North Luangwa National Park, usually known just as ‘the North Park’, covers 4,636km² of the Luangwa Valley. The North Park is largely untouched, with few roads and restricted public access, offering a wilder experience of the Luangwa Valley than the much larger South Park.

To get the most out of North Luangwa National Park, our travellers generally visit one of the few camps for walking safaris within the park. Typically a three- to five-night stay at one of the walking camps is perfect, and these camps only operate during the dry season, from June to October.

The North Park can be accessed by air or road. From Mfuwe Airport in South Luangwa, a short flight to the North Luangwa airstrip is the easiest and most comfortable way to enter the park. Alternatively, and for more adventurous travellers, North Luangwa National Park can be reached by road using a 4 x 4 vehicle and it is recommended that you spend a night at Luambe Lodge and proceed to the North Park the next day.

Of the few camps in the North Park, we generally recommend Mwaleshi and Buffalo Camps. Mwaleshi Camp is tiny, able to accommodate just six people and set along a scenic stretch of the southern banks of the Mwaleshi River, which flows year round including the dry season.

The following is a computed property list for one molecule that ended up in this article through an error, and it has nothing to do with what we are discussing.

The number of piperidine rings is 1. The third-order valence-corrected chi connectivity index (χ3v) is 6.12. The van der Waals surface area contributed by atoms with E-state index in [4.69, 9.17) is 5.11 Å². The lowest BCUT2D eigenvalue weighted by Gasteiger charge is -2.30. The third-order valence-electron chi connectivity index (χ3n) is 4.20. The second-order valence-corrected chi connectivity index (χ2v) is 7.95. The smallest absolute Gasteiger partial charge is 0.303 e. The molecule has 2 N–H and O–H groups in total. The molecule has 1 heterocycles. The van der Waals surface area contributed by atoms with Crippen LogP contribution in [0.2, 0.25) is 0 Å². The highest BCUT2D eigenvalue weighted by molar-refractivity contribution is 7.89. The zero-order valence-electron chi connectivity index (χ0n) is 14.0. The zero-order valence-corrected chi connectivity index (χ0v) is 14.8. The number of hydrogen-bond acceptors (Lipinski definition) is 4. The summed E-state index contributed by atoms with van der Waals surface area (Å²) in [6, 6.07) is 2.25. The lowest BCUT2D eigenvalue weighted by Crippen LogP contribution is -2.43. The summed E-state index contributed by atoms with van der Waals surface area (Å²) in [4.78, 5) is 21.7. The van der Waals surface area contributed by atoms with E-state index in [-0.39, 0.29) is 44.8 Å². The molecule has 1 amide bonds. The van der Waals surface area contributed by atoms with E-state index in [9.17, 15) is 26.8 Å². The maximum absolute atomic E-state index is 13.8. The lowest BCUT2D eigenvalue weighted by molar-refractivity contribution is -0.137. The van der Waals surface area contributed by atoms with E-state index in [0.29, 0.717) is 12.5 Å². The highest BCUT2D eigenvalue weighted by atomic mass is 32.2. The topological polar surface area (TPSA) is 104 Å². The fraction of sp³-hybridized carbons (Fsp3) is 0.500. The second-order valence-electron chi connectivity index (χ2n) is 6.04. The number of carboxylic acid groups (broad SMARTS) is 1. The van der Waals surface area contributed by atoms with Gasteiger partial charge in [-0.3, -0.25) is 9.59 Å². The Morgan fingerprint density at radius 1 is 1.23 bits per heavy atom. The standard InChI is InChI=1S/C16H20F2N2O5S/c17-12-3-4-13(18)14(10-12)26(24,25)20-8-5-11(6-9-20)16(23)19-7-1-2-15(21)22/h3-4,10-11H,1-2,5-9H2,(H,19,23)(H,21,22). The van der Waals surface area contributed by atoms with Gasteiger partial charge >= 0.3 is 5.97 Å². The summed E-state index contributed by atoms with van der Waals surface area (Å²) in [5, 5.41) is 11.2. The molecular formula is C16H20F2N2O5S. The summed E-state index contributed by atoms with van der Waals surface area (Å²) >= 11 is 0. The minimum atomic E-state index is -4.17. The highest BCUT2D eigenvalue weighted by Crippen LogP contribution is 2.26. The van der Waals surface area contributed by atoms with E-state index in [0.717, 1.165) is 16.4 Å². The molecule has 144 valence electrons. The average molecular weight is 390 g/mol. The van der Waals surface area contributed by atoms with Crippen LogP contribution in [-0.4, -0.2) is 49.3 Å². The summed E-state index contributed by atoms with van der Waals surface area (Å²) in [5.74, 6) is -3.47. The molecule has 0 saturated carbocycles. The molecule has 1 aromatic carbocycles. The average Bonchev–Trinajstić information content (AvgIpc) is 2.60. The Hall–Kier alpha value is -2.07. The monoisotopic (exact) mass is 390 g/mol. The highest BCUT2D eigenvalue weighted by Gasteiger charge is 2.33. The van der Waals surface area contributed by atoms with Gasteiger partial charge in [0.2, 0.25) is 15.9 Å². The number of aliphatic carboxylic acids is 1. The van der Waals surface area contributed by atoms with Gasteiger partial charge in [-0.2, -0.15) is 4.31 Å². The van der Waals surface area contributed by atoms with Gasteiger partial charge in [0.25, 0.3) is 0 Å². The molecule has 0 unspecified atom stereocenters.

The rustic but comfortable Buffalo Camp can accommodate up to 10 clients and it is set on the banks of the Mwaleshi River, in an area which is rich in game.

Both Camps are located in the remote, walking-only areas of North Luangwa National Park, and thus the main focus is on walking safaris. A few roads are there for limited drives and vehicles are available for short game drive safaris and to drive guests out to more remote walking areas.

Day trips to the Mwaleshi Falls, can also be arranged especially when you are staying at Mwaleshi Camp.

The ecosystems, game and landscapes in the North and South Park are virtually identical. However, the North Luangwa National Park has a greater diversity of habitats, particularly for the birdlife, than the South Park.

The game in the North Park is similar to the South Park, although there are some notable differences.

The escarpment brings some more unusual mammals to the North Park, including occasional sightings of sable antelope, bush pig and blue monkeys.

In the North Park you’re more likely to see Cookson’s wildebeest, one of the valley’s endemic subspecies. However, you won’t find any giraffes here, they are rarely seen north of the Mupamadzi River. Eland, the largest antelope, are more common in North Luangwa, and Lichtenstein’s hartebeest are also seen more often than in South Luangwa.

Lion and buffalo are numerous in the North Park, with buffalo herds even larger than those in South Luangwa, and some very strong prides of lion.

North Luangwa is home to all of the birds species found in South Luangwa. Frequently sighted birds are the carmine bee-eater, giant eagle owl, Pel’s fishing owl, broad billed roller, Lillian’s lovebird, purple crested lorries and crowned cranes.

Furthermore, the North Park is home to a couple of East African bird species that don’t usually occur further south – like the chestnut-mantled sparrow weaver, the white-winged starling and especially the yellow-throated longclaw.